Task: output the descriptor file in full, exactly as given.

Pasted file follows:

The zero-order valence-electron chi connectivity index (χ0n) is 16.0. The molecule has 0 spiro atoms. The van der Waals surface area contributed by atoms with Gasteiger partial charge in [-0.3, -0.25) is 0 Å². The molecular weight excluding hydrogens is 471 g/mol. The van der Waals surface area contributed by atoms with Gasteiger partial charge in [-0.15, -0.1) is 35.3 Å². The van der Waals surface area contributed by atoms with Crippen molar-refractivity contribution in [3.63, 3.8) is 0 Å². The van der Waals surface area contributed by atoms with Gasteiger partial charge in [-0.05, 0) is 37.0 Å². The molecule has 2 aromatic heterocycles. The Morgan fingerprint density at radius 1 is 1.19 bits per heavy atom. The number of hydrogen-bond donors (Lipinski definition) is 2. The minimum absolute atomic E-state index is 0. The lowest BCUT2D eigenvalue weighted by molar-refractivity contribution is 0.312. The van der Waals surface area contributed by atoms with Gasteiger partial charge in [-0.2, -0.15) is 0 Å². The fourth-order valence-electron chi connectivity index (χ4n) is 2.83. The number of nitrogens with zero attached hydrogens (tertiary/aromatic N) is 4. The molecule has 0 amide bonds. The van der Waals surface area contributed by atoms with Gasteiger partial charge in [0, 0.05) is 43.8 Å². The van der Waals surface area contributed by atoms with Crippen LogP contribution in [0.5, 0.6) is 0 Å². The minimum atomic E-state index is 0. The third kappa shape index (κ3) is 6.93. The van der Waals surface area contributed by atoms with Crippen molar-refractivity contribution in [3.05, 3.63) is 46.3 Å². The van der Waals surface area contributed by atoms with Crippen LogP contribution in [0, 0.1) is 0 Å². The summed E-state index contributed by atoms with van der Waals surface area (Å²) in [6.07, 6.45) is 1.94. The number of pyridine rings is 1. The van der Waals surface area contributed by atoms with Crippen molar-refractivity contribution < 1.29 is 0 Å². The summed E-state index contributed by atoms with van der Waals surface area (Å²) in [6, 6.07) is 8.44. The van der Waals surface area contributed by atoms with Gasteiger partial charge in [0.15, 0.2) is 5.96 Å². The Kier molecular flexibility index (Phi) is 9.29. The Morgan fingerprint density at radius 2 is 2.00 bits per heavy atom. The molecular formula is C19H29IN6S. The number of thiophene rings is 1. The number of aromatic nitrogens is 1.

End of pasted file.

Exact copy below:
The zero-order valence-electron chi connectivity index (χ0n) is 16.0. The molecule has 0 spiro atoms. The van der Waals surface area contributed by atoms with Gasteiger partial charge in [-0.3, -0.25) is 0 Å². The molecular weight excluding hydrogens is 471 g/mol. The van der Waals surface area contributed by atoms with Gasteiger partial charge in [-0.15, -0.1) is 35.3 Å². The van der Waals surface area contributed by atoms with Crippen molar-refractivity contribution in [3.63, 3.8) is 0 Å². The van der Waals surface area contributed by atoms with Gasteiger partial charge in [-0.05, 0) is 37.0 Å². The molecule has 2 aromatic heterocycles. The Morgan fingerprint density at radius 1 is 1.19 bits per heavy atom. The number of hydrogen-bond donors (Lipinski definition) is 2. The minimum absolute atomic E-state index is 0. The lowest BCUT2D eigenvalue weighted by molar-refractivity contribution is 0.312. The van der Waals surface area contributed by atoms with Gasteiger partial charge in [-0.2, -0.15) is 0 Å². The fourth-order valence-electron chi connectivity index (χ4n) is 2.83. The number of nitrogens with zero attached hydrogens (tertiary/aromatic N) is 4. The molecule has 0 amide bonds. The van der Waals surface area contributed by atoms with Gasteiger partial charge in [0, 0.05) is 43.8 Å². The van der Waals surface area contributed by atoms with Crippen LogP contribution in [0.5, 0.6) is 0 Å². The minimum atomic E-state index is 0. The third kappa shape index (κ3) is 6.93. The van der Waals surface area contributed by atoms with Crippen molar-refractivity contribution in [3.05, 3.63) is 46.3 Å². The van der Waals surface area contributed by atoms with Crippen LogP contribution in [0, 0.1) is 0 Å². The summed E-state index contributed by atoms with van der Waals surface area (Å²) in [6.07, 6.45) is 1.94. The number of pyridine rings is 1. The van der Waals surface area contributed by atoms with Crippen molar-refractivity contribution < 1.29 is 0 Å². The summed E-state index contributed by atoms with van der Waals surface area (Å²) in [6, 6.07) is 8.44. The van der Waals surface area contributed by atoms with Gasteiger partial charge in [0.15, 0.2) is 5.96 Å². The Kier molecular flexibility index (Phi) is 9.29. The Morgan fingerprint density at radius 2 is 2.00 bits per heavy atom. The molecular formula is C19H29IN6S. The number of thiophene rings is 1. The number of aromatic nitrogens is 1.